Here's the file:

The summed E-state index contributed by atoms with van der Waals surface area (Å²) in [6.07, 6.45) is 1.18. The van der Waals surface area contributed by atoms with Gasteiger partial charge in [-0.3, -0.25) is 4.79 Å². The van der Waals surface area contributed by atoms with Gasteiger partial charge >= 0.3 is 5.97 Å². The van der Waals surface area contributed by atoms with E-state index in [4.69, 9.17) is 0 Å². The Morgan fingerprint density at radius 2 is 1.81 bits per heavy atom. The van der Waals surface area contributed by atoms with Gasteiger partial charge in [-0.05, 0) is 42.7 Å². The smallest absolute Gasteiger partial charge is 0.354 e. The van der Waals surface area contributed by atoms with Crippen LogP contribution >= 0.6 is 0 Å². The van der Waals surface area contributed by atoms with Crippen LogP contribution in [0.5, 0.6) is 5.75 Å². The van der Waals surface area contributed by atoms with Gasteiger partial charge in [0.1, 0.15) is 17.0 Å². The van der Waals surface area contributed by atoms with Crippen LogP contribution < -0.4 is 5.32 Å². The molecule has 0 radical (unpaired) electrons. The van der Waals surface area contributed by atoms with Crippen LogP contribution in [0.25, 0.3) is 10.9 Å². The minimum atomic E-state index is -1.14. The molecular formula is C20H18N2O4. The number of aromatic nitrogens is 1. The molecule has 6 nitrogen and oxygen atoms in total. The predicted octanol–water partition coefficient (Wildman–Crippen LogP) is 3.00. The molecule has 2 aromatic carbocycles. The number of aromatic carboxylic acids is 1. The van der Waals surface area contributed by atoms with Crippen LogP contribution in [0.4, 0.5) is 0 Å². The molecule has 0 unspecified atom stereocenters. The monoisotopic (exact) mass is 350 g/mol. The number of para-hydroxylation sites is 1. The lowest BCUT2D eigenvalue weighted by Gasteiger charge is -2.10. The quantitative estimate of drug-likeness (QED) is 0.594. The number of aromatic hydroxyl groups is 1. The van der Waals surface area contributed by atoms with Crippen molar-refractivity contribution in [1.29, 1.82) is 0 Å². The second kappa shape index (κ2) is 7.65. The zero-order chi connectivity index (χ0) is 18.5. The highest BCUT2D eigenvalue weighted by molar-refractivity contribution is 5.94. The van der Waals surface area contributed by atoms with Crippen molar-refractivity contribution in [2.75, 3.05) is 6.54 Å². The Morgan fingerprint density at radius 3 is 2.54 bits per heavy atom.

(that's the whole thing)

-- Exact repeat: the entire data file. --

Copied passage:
The summed E-state index contributed by atoms with van der Waals surface area (Å²) in [6.07, 6.45) is 1.18. The van der Waals surface area contributed by atoms with Gasteiger partial charge in [-0.3, -0.25) is 4.79 Å². The van der Waals surface area contributed by atoms with Gasteiger partial charge >= 0.3 is 5.97 Å². The van der Waals surface area contributed by atoms with E-state index in [4.69, 9.17) is 0 Å². The Morgan fingerprint density at radius 2 is 1.81 bits per heavy atom. The van der Waals surface area contributed by atoms with Gasteiger partial charge in [-0.05, 0) is 42.7 Å². The smallest absolute Gasteiger partial charge is 0.354 e. The van der Waals surface area contributed by atoms with Crippen LogP contribution >= 0.6 is 0 Å². The van der Waals surface area contributed by atoms with Crippen LogP contribution in [0.5, 0.6) is 5.75 Å². The van der Waals surface area contributed by atoms with Gasteiger partial charge in [0.1, 0.15) is 17.0 Å². The van der Waals surface area contributed by atoms with Crippen LogP contribution < -0.4 is 5.32 Å². The molecule has 0 radical (unpaired) electrons. The van der Waals surface area contributed by atoms with Crippen LogP contribution in [0.25, 0.3) is 10.9 Å². The minimum atomic E-state index is -1.14. The molecular formula is C20H18N2O4. The number of aromatic nitrogens is 1. The molecule has 6 nitrogen and oxygen atoms in total. The predicted octanol–water partition coefficient (Wildman–Crippen LogP) is 3.00. The molecule has 2 aromatic carbocycles. The number of aromatic carboxylic acids is 1. The van der Waals surface area contributed by atoms with Crippen LogP contribution in [0.4, 0.5) is 0 Å². The molecule has 0 unspecified atom stereocenters. The monoisotopic (exact) mass is 350 g/mol. The number of para-hydroxylation sites is 1. The lowest BCUT2D eigenvalue weighted by Gasteiger charge is -2.10. The quantitative estimate of drug-likeness (QED) is 0.594. The number of aromatic hydroxyl groups is 1. The van der Waals surface area contributed by atoms with Crippen molar-refractivity contribution in [1.29, 1.82) is 0 Å². The second kappa shape index (κ2) is 7.65. The zero-order chi connectivity index (χ0) is 18.5. The highest BCUT2D eigenvalue weighted by molar-refractivity contribution is 5.94. The van der Waals surface area contributed by atoms with Crippen molar-refractivity contribution in [2.75, 3.05) is 6.54 Å². The Morgan fingerprint density at radius 3 is 2.54 bits per heavy atom.